He said governors could make a difference in their respective states not only by assisting security agencies in their respective states, “but also by keenly pursuing policies and programmes that forestall communal, tribal, religious and societal conflicts; policies and programmes that promote education, information, dispute resolution, vocational training and youth employment.”
He urged the governors to emulate the federal government which in the last four years has exhibited the policy of inclusiveness by relating with every state, irrespective of the governor’s political affiliation.
He cautioned them to avoid divisive policies and to be committed to the task of uplifting the people.
He challenged NEC to explore infrastructure development, revenue generation drive as well as improvement on value added tax (VAT).
NEC: Banditry Replacing Terrorism as Potent National Security Threat
The NEC reviewed the security situation in the country and resolved that banditry in the North-west is now replacing terrorism and constitutes a major threat to national security.
NEC resolution was the aftermath of the security briefing at the meeting by the National Security Adviser (NSA), Major Gen. Babagana Monguno.
The NSA also blamed Almajiri system in Northern Nigeria largely for some of the increasing security crisis confronting the country, saying the federal government would be left with no option than to proscribe it.
“The group I spoke about on illiteracy is the Almajiri. Ultimately, government will have to proscribe this Almajiri phenomena, because we cannot continue to have street urchins, children roaming around, only for them in a couple of years, or decades to become problems to society,” he said.
Briefing State House correspondents after the inaugural NEC meeting, which lasted for over six hours, the NSA said he told the council that banditry had gradually entrenched itself in the country.
However, he said the Nigeria Police had recorded some measures of success in recent times in the battle against banditry.
He said: “I also briefed council on the activities of armed bandits and elements who have gradually entrenched themselves in the landscape.
“I also told council that the activities of these armed bandits were gradually replacing terrorism, which was the primary security threat.
“Now, the bandits in the North-west have become major threats to national security. Of course, in recent weeks, the Nigerian Police Force has made a lot of gains in dealing with these criminals.”
Monguno also said he briefed NEC on the state of Boko Haram in the North-east, saying the situation remains acute and can only be addressed by collective approach through intelligence and operations.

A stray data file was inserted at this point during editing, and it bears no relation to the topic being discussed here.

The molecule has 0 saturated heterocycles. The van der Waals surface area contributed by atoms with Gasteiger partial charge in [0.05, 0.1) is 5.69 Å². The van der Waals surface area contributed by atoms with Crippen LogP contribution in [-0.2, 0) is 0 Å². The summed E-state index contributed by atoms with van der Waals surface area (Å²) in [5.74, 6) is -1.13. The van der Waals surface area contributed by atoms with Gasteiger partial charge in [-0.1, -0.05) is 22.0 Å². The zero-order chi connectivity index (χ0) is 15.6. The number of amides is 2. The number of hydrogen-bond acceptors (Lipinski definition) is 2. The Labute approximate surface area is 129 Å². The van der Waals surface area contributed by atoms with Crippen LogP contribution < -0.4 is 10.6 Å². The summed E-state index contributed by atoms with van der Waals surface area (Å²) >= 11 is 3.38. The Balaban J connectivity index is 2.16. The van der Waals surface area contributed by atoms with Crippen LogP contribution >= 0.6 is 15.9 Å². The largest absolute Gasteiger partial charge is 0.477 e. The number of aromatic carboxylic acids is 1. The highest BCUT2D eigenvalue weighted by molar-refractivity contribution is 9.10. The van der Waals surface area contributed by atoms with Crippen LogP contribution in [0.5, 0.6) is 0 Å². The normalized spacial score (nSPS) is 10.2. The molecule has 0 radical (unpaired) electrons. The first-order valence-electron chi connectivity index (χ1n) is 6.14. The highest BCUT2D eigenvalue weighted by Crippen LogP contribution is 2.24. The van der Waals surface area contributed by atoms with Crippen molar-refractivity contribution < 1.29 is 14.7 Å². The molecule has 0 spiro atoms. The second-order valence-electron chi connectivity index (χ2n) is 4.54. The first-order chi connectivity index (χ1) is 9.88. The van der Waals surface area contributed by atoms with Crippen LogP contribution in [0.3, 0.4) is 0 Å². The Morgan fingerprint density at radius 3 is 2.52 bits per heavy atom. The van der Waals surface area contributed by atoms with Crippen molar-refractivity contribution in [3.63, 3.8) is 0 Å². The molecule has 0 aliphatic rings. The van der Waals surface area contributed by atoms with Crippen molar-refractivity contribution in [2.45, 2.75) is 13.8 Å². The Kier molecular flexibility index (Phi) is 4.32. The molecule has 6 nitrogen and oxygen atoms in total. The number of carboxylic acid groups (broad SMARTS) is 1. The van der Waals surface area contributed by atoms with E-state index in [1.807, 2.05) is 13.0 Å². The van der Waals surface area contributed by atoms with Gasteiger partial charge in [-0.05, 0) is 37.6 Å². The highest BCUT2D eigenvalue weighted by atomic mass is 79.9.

However, he said the multinational task force was battling the insurgents, notably the Islamic State West Africa Province in the Lake Chad.
The NSA who said he also briefed the council on the menace of herdsmen’s violence, added that NEC was currently working out a template to address it.
He also said he briefed the council on various criminal activities in the Niger Delta including pipeline vandalism, illegal oil refineries and piracy.
According to him, in recent times, no fewer than 373 illegal refineries have been discovered while piracy has been put under control.
He highlighted moves by the federal government to tackle the situation through different ways including international cooperation and maritime activities.
“This situation in the Niger Delta is also affecting security in the Gulf of Guinea and we have been collaborating with the secretariat in Rwanda to work to reduce the activities of these people.
“So, basically we need not just domestic but international efforts to deal with this situation,” he stated.
The NSA listed unemployment, under-employment, poverty, drug abuse and rising population as causes of insecurity in the country.
He also blamed the inability of some citizens to acquire education as another factor fuelling insecurity.
Another factor he highlighted as solution to criminality is the reform of the Nigeria Police which he said the Inspector-General of Police, Mohammed Adamu, was already addressing.
In his own briefing, the IGP, Adamu, claimed that generally, security situation in the country had stabilised.
He also disclosed that NEC approved the constitution of Security and Policing Committee with the governors of Ekiti, Bayelsa, Ebonyi, Katsina, Ogun and Borno as members.
Other members of the committee, according to him, are the NSA, himself and the Chief of Defence Staff, Gen. Gabriel Olonisakin.
Asked about how the $1 billion taken from excess crude account (ECA) by the federal government to fight insecurity and supported by NEC was spent, he said the money was meant for military use.
“The $1billion I believe that you are talking about was actually earmarked for the military, not for security agencies, like the intelligence community and the paramilitary agencies.
“It was earmarked for the military. As much as I know, whether it was given to them, I really don’t know,” he said.